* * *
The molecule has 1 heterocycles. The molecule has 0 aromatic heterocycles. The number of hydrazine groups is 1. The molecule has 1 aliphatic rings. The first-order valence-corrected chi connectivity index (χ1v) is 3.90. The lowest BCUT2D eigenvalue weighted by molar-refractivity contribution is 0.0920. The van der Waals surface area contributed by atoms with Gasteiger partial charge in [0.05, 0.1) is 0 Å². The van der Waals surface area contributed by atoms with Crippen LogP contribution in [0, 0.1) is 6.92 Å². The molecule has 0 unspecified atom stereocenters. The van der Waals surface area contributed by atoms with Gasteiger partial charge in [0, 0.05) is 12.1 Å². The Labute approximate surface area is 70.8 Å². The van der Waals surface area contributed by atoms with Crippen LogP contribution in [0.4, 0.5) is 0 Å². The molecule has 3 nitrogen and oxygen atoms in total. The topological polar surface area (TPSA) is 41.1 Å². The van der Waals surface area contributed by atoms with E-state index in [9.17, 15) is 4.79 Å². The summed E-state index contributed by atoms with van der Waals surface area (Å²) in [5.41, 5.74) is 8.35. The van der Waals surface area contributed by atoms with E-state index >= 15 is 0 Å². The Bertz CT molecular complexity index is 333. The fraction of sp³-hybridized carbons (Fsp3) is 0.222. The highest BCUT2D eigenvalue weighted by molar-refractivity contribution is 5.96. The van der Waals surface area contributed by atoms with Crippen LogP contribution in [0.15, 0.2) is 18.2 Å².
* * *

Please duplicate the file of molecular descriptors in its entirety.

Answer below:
The molecule has 1 heterocycles. The molecule has 0 aromatic heterocycles. The number of hydrazine groups is 1. The molecule has 1 aliphatic rings. The first-order valence-corrected chi connectivity index (χ1v) is 3.90. The lowest BCUT2D eigenvalue weighted by molar-refractivity contribution is 0.0920. The van der Waals surface area contributed by atoms with Gasteiger partial charge in [0.05, 0.1) is 0 Å². The van der Waals surface area contributed by atoms with Crippen LogP contribution in [0, 0.1) is 6.92 Å². The molecule has 0 unspecified atom stereocenters. The van der Waals surface area contributed by atoms with Gasteiger partial charge in [0, 0.05) is 12.1 Å². The Labute approximate surface area is 70.8 Å². The van der Waals surface area contributed by atoms with Crippen LogP contribution in [0.4, 0.5) is 0 Å². The molecule has 3 nitrogen and oxygen atoms in total. The topological polar surface area (TPSA) is 41.1 Å². The van der Waals surface area contributed by atoms with E-state index in [9.17, 15) is 4.79 Å². The summed E-state index contributed by atoms with van der Waals surface area (Å²) in [5.41, 5.74) is 8.35. The van der Waals surface area contributed by atoms with E-state index >= 15 is 0 Å². The Bertz CT molecular complexity index is 333. The fraction of sp³-hybridized carbons (Fsp3) is 0.222. The highest BCUT2D eigenvalue weighted by molar-refractivity contribution is 5.96. The van der Waals surface area contributed by atoms with Crippen LogP contribution in [0.15, 0.2) is 18.2 Å².